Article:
Using Social Media to Fix Transit That Fails

At Streetsblog Network member
blog Planning
, this week is being billed as "Fail Week" — a full five days
on "information about bad planning, lack of planning, and planning
generally gone awry." We can’t wait to see what they’ll be doing.
There’s certainly no shortage of potential topics.

Their first fail-related post actually has to do with a success of
sorts — the use of Twitter to highlight problems in transit:

transitFail.jpgOne of the more complicated
aspects of Twitter are hashtags. Hashtags are words preceded by the hash
symbol, #, like #transitFAIL.
The purpose of a hashtag is to organize information and people. They are
often used to Tweet about current events, conferences, quotes,
activities, memes, and other things. Mashable has a
good explanation
about how they work.…

One of my favorite planning-related hashtags is #transitFAIL.
The purpose of #transitFAIL is to publicize where public transportation
fails its customers and users. It’s a particularly effective tool,
because you can use SMS messaging or use a web-enabled smartphone to
instantaneously tell the world about how transit just let you down.
Some smartphones can even take photos or videos and upload them to
Twitter, too.

Smart transit providers will use this feedback to improve their
service and see where the problems are. I’d like to see transit
providers use Twitter to notify people about service changes or delays,

I didn’t know about the #transitFAIL hashtag, but it’s a good idea
(we actually used "transitfail" as a tag in Flickr when we were putting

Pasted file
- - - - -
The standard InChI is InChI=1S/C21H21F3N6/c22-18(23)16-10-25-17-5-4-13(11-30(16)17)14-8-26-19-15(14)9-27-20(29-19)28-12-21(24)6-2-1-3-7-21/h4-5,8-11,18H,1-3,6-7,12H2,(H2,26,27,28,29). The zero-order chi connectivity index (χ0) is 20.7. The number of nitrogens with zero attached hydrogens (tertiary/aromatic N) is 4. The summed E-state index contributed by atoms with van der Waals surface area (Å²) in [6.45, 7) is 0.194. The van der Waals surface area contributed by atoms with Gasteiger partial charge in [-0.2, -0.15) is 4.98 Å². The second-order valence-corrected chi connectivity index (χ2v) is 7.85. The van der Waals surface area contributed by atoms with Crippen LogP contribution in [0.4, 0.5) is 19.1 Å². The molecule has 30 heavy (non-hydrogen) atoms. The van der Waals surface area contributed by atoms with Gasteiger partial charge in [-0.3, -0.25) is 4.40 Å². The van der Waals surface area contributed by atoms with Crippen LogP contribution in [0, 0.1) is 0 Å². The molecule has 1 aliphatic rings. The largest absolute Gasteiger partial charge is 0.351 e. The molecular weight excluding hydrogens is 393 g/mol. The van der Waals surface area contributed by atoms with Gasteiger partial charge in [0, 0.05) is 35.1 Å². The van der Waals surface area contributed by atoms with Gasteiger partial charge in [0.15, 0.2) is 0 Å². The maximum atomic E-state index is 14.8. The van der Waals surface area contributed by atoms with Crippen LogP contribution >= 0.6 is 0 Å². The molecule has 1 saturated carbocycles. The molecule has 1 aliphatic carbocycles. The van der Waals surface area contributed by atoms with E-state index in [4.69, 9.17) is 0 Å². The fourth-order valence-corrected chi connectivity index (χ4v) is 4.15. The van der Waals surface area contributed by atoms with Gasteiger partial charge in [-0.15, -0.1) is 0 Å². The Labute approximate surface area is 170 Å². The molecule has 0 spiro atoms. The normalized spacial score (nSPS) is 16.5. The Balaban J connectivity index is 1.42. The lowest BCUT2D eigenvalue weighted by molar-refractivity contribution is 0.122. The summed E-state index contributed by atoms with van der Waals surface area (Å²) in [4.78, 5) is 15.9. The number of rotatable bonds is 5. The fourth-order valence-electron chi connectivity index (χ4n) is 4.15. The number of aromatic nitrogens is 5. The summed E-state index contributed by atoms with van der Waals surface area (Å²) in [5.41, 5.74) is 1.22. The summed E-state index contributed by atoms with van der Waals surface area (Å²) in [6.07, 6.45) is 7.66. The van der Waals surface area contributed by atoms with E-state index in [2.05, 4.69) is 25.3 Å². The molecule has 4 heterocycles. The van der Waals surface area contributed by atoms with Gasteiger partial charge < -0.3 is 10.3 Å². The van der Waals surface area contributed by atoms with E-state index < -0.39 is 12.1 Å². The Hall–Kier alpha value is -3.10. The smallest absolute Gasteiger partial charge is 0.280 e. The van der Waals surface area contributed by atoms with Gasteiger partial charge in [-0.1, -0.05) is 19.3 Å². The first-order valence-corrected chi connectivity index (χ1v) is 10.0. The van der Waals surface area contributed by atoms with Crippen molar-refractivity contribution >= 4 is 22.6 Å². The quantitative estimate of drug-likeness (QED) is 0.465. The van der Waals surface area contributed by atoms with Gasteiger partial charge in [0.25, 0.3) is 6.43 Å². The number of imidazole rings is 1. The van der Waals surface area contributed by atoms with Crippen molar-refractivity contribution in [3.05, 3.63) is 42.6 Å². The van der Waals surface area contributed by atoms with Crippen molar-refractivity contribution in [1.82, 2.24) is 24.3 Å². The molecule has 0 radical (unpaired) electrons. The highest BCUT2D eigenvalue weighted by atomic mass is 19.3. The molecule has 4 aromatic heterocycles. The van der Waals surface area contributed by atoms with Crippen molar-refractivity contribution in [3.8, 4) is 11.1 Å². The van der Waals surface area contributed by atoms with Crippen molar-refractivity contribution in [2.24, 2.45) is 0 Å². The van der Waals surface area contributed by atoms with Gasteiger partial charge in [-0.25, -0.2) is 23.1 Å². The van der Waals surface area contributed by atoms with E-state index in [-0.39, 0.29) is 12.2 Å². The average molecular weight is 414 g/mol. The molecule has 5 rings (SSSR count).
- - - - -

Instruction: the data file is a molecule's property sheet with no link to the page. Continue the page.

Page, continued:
together this
user-generated slide show
on lousy transit). Some transit agencies
are using Twitter for service delays as well — @NYCTSubwayScoop is an
example. Will this ever evolve into standard practice? Should it? Or is
the reach too narrow?

If you know of more good transit-related uses of Twitter, drop them
in the comments.

Oh, and we’re @streetsblog,
in case you want to follow us.

  • Well whenever there’s a big ol’ muni FAIL downtown or on the N, I usually get twittered at/emailed at with pics and whatever long before Muni puts out an alert, and will RT those things along with advice on how to bypass the emergency and get going. It doesn’t always work only because I can’t be on Twitter 24/7 but it’s worked esp. when the N has dumped hundreds of people at Duboce on Church trying to go home.

  • Here at Metro Transit St. Louis, we use our official Twitter feed (@STLMetro) to push out rider alerts and relevant info, but it has become a de facto place for followers to air grievances or to make suggestions. We can’t always fix every concern, but Twitter or Facebook comments have helped figure out where to move bike racks, alert us to vandalism, comment on streetscape conditions, and report sign errors. It is not as widely used as traditional methods of customer service (phone and email), but its growing, and it’s helping us to deliver better transit, and engages those who use it. We hope it continues to grow!

  • Jake

    The @caltrain Twitter account — completely run by riders, btw — is pretty much the only reliable way of knowing whether or not CalTrain will be delayed at any given moment.


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